I love chatting to people so I was a little surprised when I read a recent survey that said the number one pet hate of people doing the groceries was the check out process. Maybe some people don’t see that small interaction with a stranger as being that interesting – or maybe the actual process of lining up was what particularly irked people – but this information from the major retailers across the world was what led to the current process we see in Australia of self-serve checkouts. The trials started and, very quickly, we have seen the mass adoption of this process.

Most people would think this is as far as it goes but the next step has already started.

Across the world at the moment there are a variety of different methodologies being employed to pay for your grocery shopping. 

From the beginning of this year, Amazon started opening up their trial ‘Amazon Go’ stores where a series of sensors and cameras and geofencing detect what product you put into your physical cart and then it is automatically added to your virtual cart on your phone. To make the purchase, you only need to pick up the item. The amount of tech going on behind the scenes is mind boggling and just a small indication of how much money companies are prepared to throw at the retail dollar. More interesting is the fact that a business that started off as an exclusive online business is now moving into bricks and mortar.

For several months, shoppers at selected Walmart stores have been able to scan the products they collect using their phone and then pay at the end before they leave the store. This is a variation of our current method of self-serve checkouts but rather than scan the products at the end the shopper scans as they purchase. The products are then paid for on the app and the shopper leaves the store.

As is so often the case, legislation needs to try and keep up with technological change. Shoplifting policies are pretty simple. Did a customer leave a store with a product that was not paid for? Yes? Shoplifter! There needs to be proof of intent and, with our changing landscape, it would seem that the proof of intent will need to be ramped up a few levels.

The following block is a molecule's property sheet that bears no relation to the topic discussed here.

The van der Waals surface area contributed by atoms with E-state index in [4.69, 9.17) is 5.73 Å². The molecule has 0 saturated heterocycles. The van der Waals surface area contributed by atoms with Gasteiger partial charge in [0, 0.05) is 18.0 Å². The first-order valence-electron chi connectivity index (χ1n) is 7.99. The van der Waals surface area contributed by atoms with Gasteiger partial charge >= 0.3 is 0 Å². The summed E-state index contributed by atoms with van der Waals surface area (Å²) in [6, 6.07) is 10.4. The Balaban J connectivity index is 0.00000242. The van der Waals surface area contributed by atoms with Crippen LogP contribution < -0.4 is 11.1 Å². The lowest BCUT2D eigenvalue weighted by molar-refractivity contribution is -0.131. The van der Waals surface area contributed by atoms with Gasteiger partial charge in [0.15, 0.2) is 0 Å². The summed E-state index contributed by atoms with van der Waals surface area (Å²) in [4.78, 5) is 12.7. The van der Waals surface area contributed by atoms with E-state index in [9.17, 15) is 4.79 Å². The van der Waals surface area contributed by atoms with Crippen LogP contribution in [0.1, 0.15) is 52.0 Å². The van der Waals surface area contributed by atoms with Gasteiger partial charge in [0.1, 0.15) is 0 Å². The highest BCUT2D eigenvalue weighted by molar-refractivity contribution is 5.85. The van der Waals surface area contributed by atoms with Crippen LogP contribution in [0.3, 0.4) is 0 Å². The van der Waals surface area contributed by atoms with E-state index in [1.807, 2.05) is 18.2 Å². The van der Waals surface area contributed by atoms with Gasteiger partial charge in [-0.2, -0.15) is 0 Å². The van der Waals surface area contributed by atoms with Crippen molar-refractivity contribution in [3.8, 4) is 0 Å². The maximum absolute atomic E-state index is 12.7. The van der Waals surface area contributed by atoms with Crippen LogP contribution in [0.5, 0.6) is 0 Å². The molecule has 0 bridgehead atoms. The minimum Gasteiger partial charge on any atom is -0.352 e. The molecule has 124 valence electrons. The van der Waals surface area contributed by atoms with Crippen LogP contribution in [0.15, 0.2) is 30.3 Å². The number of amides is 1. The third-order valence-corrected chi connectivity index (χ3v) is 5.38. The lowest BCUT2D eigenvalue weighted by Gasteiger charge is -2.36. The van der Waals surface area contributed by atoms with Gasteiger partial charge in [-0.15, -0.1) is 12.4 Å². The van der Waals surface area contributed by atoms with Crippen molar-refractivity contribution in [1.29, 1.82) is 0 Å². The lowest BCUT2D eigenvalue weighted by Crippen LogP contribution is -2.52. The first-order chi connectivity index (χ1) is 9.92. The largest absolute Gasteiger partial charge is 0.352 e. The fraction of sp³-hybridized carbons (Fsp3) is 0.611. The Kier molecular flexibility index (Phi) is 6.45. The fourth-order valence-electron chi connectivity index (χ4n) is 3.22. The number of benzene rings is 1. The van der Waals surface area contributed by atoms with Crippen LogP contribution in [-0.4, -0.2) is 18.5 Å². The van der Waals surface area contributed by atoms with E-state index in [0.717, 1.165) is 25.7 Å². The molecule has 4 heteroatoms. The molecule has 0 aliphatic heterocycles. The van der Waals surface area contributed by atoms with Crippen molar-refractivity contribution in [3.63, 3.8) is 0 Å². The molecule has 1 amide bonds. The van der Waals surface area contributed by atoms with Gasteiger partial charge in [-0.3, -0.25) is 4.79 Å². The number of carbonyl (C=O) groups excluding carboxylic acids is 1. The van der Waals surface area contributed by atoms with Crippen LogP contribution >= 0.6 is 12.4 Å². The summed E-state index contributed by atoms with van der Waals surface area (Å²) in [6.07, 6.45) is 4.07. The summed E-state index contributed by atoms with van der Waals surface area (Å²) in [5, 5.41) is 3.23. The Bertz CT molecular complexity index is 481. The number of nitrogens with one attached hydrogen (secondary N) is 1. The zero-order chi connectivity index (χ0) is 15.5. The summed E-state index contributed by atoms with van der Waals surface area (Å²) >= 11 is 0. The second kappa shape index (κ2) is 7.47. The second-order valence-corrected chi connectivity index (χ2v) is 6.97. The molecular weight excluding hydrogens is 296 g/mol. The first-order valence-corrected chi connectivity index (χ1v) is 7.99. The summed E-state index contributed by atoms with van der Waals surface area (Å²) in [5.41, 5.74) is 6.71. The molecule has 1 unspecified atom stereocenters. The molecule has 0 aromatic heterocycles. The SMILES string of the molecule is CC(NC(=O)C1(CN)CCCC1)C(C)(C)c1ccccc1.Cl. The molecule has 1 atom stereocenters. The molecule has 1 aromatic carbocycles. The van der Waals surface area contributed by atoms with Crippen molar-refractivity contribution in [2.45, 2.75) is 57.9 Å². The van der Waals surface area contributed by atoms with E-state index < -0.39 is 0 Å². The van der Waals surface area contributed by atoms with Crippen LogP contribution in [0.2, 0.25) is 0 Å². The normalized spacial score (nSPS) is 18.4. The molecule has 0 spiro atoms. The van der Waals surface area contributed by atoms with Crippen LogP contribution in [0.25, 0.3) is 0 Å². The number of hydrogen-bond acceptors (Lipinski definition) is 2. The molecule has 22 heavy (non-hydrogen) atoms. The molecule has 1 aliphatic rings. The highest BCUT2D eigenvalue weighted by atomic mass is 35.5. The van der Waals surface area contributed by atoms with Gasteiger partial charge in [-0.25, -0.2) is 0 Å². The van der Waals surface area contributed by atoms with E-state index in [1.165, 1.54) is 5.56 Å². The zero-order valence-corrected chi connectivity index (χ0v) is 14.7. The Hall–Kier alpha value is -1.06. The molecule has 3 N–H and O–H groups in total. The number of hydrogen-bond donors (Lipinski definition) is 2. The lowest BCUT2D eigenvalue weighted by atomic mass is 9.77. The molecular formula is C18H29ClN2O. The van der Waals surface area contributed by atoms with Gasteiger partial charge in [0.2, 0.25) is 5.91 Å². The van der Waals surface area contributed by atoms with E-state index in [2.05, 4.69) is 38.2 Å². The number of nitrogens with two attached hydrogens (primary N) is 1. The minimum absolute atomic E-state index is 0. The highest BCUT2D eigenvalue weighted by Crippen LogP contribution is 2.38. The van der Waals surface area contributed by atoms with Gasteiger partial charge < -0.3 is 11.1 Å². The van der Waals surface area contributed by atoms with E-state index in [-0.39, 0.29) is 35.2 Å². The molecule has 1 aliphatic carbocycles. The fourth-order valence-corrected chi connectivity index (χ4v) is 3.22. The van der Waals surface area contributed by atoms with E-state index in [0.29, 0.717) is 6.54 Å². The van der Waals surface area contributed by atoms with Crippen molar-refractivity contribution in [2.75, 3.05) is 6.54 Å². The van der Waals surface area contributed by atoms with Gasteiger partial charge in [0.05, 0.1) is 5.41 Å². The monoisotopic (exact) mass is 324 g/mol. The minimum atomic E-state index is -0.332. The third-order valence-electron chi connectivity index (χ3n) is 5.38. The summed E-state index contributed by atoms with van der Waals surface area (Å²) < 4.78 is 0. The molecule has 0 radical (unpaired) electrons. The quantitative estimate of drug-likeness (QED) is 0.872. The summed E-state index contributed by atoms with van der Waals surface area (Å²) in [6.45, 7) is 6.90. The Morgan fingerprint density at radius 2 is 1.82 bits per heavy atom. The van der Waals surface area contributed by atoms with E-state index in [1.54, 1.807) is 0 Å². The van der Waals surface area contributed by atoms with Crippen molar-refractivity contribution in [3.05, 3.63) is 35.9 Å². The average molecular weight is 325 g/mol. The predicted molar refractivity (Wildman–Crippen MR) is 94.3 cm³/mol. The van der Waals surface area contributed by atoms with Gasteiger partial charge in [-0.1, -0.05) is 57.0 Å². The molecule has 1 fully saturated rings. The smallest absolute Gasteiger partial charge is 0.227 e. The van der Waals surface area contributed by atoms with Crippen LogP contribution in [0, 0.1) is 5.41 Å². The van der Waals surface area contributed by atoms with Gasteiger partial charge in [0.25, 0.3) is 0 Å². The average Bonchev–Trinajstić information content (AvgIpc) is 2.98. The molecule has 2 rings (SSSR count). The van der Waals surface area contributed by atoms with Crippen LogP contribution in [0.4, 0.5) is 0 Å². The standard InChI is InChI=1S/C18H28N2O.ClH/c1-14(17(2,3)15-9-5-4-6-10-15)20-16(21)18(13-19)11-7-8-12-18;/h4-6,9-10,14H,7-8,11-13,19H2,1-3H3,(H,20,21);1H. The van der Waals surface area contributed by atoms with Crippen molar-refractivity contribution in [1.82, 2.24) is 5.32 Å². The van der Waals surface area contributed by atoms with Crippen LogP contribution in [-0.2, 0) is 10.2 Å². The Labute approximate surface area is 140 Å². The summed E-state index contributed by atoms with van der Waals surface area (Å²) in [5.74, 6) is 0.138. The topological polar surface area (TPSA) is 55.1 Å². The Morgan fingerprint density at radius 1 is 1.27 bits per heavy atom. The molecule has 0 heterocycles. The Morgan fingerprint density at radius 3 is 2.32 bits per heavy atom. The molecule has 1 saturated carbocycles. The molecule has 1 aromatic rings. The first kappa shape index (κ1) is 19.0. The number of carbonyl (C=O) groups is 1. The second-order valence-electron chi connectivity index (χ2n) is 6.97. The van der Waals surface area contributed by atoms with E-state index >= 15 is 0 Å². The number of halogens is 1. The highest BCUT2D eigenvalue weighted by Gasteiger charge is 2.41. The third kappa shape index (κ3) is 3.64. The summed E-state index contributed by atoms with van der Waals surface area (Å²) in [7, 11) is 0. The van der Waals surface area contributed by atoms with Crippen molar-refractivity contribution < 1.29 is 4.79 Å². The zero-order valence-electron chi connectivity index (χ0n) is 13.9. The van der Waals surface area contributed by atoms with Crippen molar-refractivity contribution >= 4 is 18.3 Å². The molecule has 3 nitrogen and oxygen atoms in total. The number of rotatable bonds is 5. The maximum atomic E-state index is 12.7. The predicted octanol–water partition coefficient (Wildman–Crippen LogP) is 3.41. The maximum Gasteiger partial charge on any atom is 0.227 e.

If a customer doesn’t scan a product by mistake or the app missed a scan or two what does the law say? Several years ago, Apple sent a shopper to jail in New York City with the accusation of shoplifting. He had tried to walk out the door with a set of headphones which he ‘purchased’ in store electronically but he had not clicked the final payment button. Intent or mistake? In the old shopping world, the answer was easy. The product was in your backpack and you didn’t pay for it. Nowadays the answer is more complicated.

Australia has a reputation around the world as being a country that adopts technology early and we are not too far behind in this area.

From yesterday the Woolworths store in Double Bay in Sydney started an Australia-first trial of ‘shop and go’ where an app will be used to scan products onto your phone and pay for them via your app. Once completed, you simply leave the store. My estimation is that this trial will start and be successful and it will only be a matter of which technology we see rolled out in stores across the nation. For anyone planning a long career as a checkout operator, my advice would be to start planning a new career! Whilst I make that comment in an offhanded manner, there is a serious issue in technology replacing employees. I don’t believe banning technology replacement is the answer but having industries that can utilise people differently might be one method going forward. I am sure employment groups were unhappy when self-serve petrol stations started their trials but we have now accepted them as part of society and the person who sits behind the counter doesn’t even get the exercise of walking out to clean a windscreen. There are many industries headed this same way and the supermarket industry is about to be the next one to fall.

Mathew Dickerson

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